The Problem With Marriage Blogs

The problem with marriage blogs is that there are always exceptions to what they say…

…and this can be particularly devastating to someone who finds themselves smack dab in the middle of the exception.

Like a blog on sexual intimacy could go on and on about how husbands hunger for more sex with their wives — words that feel painfully bleak to a wife whose husband never wants to make love.

Or a blog that says it is natural for a husband to want to work hard and provide for his family — words that are hopelessly foreign to a wife whose husband spends more time playing video games than earning a paycheck.

Or maybe a blog that says wives long for their husbands to be spiritual leaders — words that feel like salt in a wound to a husband who has tried to faithfully lead in his home, only to have his wife undermine him at every turn.

Or a blog that sings the praises of date nights — ideas that feel beyond distant to a couple suffering the horrendous weight of depression, financial devastation or adultery.

Every week I receive comments and emails from people in desperate situations.

And in a way, as they peruse the internet for a morsel of hope, they end up reading blog after blog that seem to cement their isolation and pain, rather than free them from it.

It’s not the fault of the bloggers or the ministries or any well-intended soul who is simply trying to parlay their experience into encouragement for readers.

After all, I write a marriage blog. And I wouldn’t do it if I didn’t believe it has encouraged some people in their marriages.

I just feel in my heart the need to offer kindness and acknowledgement to those of you whose situations have yet to improve, no matter how many suggestions or insights you try to apply.

My heart grieves.

It particularly grieves when one person in the marriage is committed to healing and growing and nurturing the marriage, only to have their spouse not offer even an ounce of mutual effort in the process.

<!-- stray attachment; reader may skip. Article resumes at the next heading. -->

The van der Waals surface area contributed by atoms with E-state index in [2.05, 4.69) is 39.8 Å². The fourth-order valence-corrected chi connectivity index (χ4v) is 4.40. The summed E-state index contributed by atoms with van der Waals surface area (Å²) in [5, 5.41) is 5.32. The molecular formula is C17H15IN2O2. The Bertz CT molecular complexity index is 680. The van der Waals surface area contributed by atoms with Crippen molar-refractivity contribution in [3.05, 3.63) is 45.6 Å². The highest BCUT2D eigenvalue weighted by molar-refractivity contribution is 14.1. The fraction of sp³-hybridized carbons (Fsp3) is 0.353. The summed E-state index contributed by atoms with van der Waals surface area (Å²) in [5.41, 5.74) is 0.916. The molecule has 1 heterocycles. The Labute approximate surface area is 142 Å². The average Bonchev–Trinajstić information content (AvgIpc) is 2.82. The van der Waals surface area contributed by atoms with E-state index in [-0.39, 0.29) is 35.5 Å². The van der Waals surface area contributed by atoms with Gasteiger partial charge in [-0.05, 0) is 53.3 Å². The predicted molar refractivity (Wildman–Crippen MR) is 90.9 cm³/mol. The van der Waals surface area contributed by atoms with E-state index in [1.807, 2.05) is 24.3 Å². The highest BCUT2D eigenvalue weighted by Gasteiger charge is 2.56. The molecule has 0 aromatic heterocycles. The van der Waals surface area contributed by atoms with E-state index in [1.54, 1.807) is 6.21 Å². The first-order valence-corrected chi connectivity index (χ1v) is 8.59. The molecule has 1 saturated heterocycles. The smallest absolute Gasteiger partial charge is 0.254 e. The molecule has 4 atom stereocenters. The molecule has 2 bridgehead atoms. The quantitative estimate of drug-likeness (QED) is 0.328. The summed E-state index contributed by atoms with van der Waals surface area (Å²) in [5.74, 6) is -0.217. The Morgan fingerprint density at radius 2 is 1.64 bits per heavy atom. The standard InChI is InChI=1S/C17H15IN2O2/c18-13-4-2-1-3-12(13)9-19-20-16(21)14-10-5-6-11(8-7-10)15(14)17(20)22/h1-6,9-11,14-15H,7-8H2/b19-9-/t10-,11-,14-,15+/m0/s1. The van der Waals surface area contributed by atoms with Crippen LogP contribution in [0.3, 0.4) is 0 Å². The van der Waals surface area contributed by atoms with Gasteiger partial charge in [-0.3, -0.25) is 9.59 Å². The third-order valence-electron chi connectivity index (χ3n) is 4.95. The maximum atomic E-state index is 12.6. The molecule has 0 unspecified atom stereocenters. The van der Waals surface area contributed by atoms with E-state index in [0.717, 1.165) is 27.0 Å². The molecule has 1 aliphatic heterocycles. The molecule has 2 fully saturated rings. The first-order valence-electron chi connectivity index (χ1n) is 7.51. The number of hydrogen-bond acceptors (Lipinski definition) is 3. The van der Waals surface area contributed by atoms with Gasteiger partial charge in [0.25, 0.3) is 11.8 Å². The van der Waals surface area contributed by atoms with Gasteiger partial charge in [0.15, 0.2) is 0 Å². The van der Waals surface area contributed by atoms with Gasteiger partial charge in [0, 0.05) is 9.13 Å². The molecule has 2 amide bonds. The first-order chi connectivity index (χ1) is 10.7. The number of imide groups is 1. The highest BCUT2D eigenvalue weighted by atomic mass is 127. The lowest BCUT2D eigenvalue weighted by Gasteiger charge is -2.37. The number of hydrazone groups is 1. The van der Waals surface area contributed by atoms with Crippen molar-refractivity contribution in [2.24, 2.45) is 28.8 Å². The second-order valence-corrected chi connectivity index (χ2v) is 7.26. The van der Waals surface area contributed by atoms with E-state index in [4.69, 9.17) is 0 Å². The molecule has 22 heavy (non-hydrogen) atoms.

Countless people have journeyed for years — sometimes even decades — in a lifeless union.

And that makes me sad.

The problem with marriage blogs is we don’t have solutions for all that ails troubled marriages or all that breaks fragile hearts.

If ever there was a reminder of our deep need for Jesus it is when humanly insight cannot reach all the crevices of our weakness and tragedy.

The problem with marriage blogs is they are not Jesus.

And oh how I am grateful for that.

When I as a marriage blogger am out of ideas… when my words run short and my encouragement and hope lose their appeal…

Jesus is still steady and strong, abundant with love and compassion and an everlasting promise.

Never will you and I be forsaken. Never will we be beyond His reach.

That truth makes me feel less sad.  I pray it is a tender reminder for you as well, no matter how heartbreaking your situation may be.

Copyright 2012, Julie Sibert. Intimacy in Marriage Blog.

18 thoughts on “The Problem With Marriage Blogs

  1. Bob says:

    Good post Julie! I really like how you ended it pointing to Jesus. Without Him none of us will ever be where we want to be.

    I have gone through many periods in my life where I would read blogs similar to yours and feel pain because I didn’t have what was described as a good thing (whatever that great thing could be sexually in the christian marriage bed). No fun at all!!

    There are also many periods in my life where I’ve done the same thing and NOT felt pain…but joy…not (necessarily) because I had what was described in the blog or article…but that I happened to be walking more in the spirit and less in my flesh at the time I read it…and I believe that God is able to transform my marriage into one that glorifies Him in every aspect (sexually and non-sexually).

    I have a GREAT marriage…but since it is made up of two humans with their human baggage…it is by no means perfect. I am very thankful for a wife that I can relate to and who follows my lead and who is on the same page with me on most everything we face.

    We did come from different sexual backgrounds and that has caused up issues and problems from time to time (read more here: if you’re interested in more background). But the more I trust in Jesus to change me and change my wife into His image the more I see us coming together and having a God-glorifying marriage.

    Believing comes first…then seeing (the Pharasees wanted to see first so they would believe…but even seeing they didn’t believe…God requires faith first before He acts on our behalf).

    Bottom line: hang in there all you who think all hope is lost…it’s NOT! One GOOD thing about marriage blogs (esp. those run by Christians) is that the author of the articles (and a lot of us who comment) are part of Jesus’ body here on earth and we have been given authority and power to minister just like He did! 🙂

  2. Jenny says: